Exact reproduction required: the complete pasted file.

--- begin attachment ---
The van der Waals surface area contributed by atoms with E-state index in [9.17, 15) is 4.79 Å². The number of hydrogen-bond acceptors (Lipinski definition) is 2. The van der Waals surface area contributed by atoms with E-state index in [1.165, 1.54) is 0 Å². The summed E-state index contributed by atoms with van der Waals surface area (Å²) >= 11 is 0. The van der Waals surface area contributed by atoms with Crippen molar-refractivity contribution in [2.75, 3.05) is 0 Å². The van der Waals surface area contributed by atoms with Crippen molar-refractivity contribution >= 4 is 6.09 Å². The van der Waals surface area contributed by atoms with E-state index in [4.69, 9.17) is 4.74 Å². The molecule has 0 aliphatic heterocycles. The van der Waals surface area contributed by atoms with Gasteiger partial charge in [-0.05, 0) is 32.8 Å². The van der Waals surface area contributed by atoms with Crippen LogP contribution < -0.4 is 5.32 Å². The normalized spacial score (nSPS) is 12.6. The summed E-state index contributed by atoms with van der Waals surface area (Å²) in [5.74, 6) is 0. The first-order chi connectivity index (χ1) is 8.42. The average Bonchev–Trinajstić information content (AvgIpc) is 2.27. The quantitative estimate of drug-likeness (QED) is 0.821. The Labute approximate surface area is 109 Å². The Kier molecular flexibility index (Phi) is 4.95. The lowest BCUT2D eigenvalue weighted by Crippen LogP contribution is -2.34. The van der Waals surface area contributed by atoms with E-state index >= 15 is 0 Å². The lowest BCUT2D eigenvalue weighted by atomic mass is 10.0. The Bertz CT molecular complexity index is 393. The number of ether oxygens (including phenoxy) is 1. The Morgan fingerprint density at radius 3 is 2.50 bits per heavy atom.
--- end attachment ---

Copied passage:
The van der Waals surface area contributed by atoms with E-state index in [9.17, 15) is 4.79 Å². The number of hydrogen-bond acceptors (Lipinski definition) is 2. The van der Waals surface area contributed by atoms with E-state index in [1.165, 1.54) is 0 Å². The summed E-state index contributed by atoms with van der Waals surface area (Å²) >= 11 is 0. The van der Waals surface area contributed by atoms with Crippen molar-refractivity contribution in [2.75, 3.05) is 0 Å². The van der Waals surface area contributed by atoms with Crippen molar-refractivity contribution >= 4 is 6.09 Å². The van der Waals surface area contributed by atoms with E-state index in [4.69, 9.17) is 4.74 Å². The molecule has 0 aliphatic heterocycles. The van der Waals surface area contributed by atoms with Gasteiger partial charge in [-0.05, 0) is 32.8 Å². The van der Waals surface area contributed by atoms with Crippen LogP contribution < -0.4 is 5.32 Å². The normalized spacial score (nSPS) is 12.6. The summed E-state index contributed by atoms with van der Waals surface area (Å²) in [5.74, 6) is 0. The first-order chi connectivity index (χ1) is 8.42. The average Bonchev–Trinajstić information content (AvgIpc) is 2.27. The quantitative estimate of drug-likeness (QED) is 0.821. The Labute approximate surface area is 109 Å². The Kier molecular flexibility index (Phi) is 4.95. The lowest BCUT2D eigenvalue weighted by Crippen LogP contribution is -2.34. The van der Waals surface area contributed by atoms with E-state index >= 15 is 0 Å². The lowest BCUT2D eigenvalue weighted by atomic mass is 10.0. The Bertz CT molecular complexity index is 393. The number of ether oxygens (including phenoxy) is 1. The Morgan fingerprint density at radius 3 is 2.50 bits per heavy atom.